I had my readers and patrons send in their golf questions that they wanted to be answered. The chosen question in return won a free lesson and a round of golf to enjoy following the lesson. Mr. Kaiser wrote, “How do you practice properly? I mean, when out on the range, what does a good practice routine involve? I practice a lot but need to know how to get the most out of it.” This is a great question since 47% of higher handicapped players never practice and those who do practice don’t practice properly.
When you visit your local PGA Professional and receive a successful lesson, the pro correctly diagnoses the problem, gives tips/drills to help correct the problem and that help you make better golf swings, but for it to be a truly successful lesson you must then PRACTICE. Seems like such an easy concept to help develop a player’s swing, but I see so many of my students adopt a technique change on the range during a lesson very quickly; however, I always hear back from my students that it did not hold up on the course.
When I was younger, I had the same issue of not having the technique hold up under pressure. How doyou overcome this? Practice or over learn. As we have all heard, practice makes permanent whether it’s good or bad habits. Take a look at the top players in the world; why do they play so well? They treat the game of golf like a job. The only way you get better at your job is repetition. Practice is essential both for improvement and maintenance of present skill level. Tour players find that there aren’t enough hours in the day to practice what they need in order to stay on top of all parts of the game. However, the average weekend amateur player has considerable fewer hours to practice during the week due to other responsibilities. Therefore, the choice on what to practice becomes that much more important.
If improving your scoring is your objective, then you should spend at least 50% of your practice time on the short game. That’s right, 50%. While most amateur players fail to practice, those that do practice spend too much of their time just beating balls. Receiving lessons from a PGA Professional is great first step to acquire more knowledge of the game, but practicing it is the next step. Gary Player once said that “It is not enough to know what to practice. The real key is getting yourself to do it. The player who expects a lesson to ‘take’ without subsequent practice just isn’t being honest with himself or fair to his golf professional.”
The most important advice about practice, other than just doing it, is to simulate actual play. Since golf is a target game, then your practice should always include targets. Create realistic situations. It takes a lot of discipline, but you should treat each practice shot as though it is on the course. Don’t always hit off of preferred lies. Hit shots off of uneven lies and out of the rough at times. When practicing the full swing, hit shots with one club, then another club, and then another, just as you would during a round of golf. Remember that sloppy practice will produce sloppy play on the course when it counts. Make sure that you practice to a target. Hitting balls is just exercise, playing to a target is practice.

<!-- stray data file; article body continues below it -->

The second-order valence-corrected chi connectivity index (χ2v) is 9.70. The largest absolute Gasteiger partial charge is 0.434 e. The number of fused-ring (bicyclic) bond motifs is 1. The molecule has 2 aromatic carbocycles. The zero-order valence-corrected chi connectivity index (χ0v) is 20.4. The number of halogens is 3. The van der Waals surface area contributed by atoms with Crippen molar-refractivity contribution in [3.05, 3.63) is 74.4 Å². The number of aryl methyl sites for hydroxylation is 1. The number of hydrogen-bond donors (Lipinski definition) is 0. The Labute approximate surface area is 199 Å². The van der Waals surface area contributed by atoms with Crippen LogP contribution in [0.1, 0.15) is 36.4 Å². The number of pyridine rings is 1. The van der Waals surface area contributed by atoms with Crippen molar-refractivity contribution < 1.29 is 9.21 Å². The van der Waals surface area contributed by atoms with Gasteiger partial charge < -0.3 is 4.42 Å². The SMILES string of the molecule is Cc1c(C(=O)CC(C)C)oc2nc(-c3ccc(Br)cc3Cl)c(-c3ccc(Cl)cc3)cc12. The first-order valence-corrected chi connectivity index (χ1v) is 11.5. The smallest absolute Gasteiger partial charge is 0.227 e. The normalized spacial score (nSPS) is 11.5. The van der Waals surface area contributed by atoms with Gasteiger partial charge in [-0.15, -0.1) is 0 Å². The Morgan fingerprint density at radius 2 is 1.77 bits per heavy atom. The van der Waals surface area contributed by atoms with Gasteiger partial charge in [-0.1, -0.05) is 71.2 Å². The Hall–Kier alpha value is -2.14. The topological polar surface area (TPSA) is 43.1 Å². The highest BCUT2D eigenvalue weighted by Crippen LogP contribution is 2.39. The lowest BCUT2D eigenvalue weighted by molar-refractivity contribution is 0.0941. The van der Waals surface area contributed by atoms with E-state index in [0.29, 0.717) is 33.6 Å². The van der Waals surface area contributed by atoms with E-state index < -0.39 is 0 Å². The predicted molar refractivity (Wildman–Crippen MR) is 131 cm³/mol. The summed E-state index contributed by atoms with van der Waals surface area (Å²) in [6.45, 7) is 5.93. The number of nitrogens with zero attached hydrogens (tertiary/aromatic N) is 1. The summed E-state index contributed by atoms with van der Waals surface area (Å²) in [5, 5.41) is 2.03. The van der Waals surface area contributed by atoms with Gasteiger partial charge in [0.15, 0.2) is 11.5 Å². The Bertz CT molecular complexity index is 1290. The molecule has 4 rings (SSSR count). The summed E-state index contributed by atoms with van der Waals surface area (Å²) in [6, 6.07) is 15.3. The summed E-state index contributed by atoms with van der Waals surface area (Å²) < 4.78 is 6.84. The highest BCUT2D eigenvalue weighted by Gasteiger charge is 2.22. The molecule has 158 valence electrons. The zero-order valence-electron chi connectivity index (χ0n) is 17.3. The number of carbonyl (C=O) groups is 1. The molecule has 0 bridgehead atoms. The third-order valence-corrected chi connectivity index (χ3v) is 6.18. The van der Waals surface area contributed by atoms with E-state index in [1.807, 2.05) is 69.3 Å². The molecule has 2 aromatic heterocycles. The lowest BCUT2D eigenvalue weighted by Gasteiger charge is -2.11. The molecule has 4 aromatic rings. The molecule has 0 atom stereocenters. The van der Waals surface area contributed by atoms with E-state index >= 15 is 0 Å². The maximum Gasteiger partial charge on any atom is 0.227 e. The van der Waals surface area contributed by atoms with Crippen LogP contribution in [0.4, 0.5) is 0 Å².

One purpose of practicing is to develop confidence. A player that is trying to gain more confidence should always start their practice routine with the short irons because they are easier to hit which will then help with their confidence. When you start to think about a practice routine, make sure your practice sessions have a purpose. Research has shown that multiple short practice sessions help develop muscle memory quicker than long extensive practice sessions. So for those of you who don’t have a lot of time, don’t worry you will be fine. Write down a schedule of what is going to be practiced at what times and for how long. You and your PGA Professional should come up with a schedule of what needs the most work. The schedule should include: short and long game, specific shots, remedial work, physical and psychological training, playing and information gathering. Let’s take a look at a practice routine for an amateur that only has 2 hours or less to practice during Monday thru Friday. Physical and psychological training and information gathering can be done in the comfort of your own home.
So the next time you are unsatisfied with your round of golf, analyze your practice habits leading up to your round and you should be able to easily figure out what went wrong. Good practice habits and routines will make for better scoring, accuracy and a more repetitive swing. So with proper practice this game can be managed so that everyone may enjoy the game and get the most out of it as they can. Just remember you can only get out of this game what you put into it.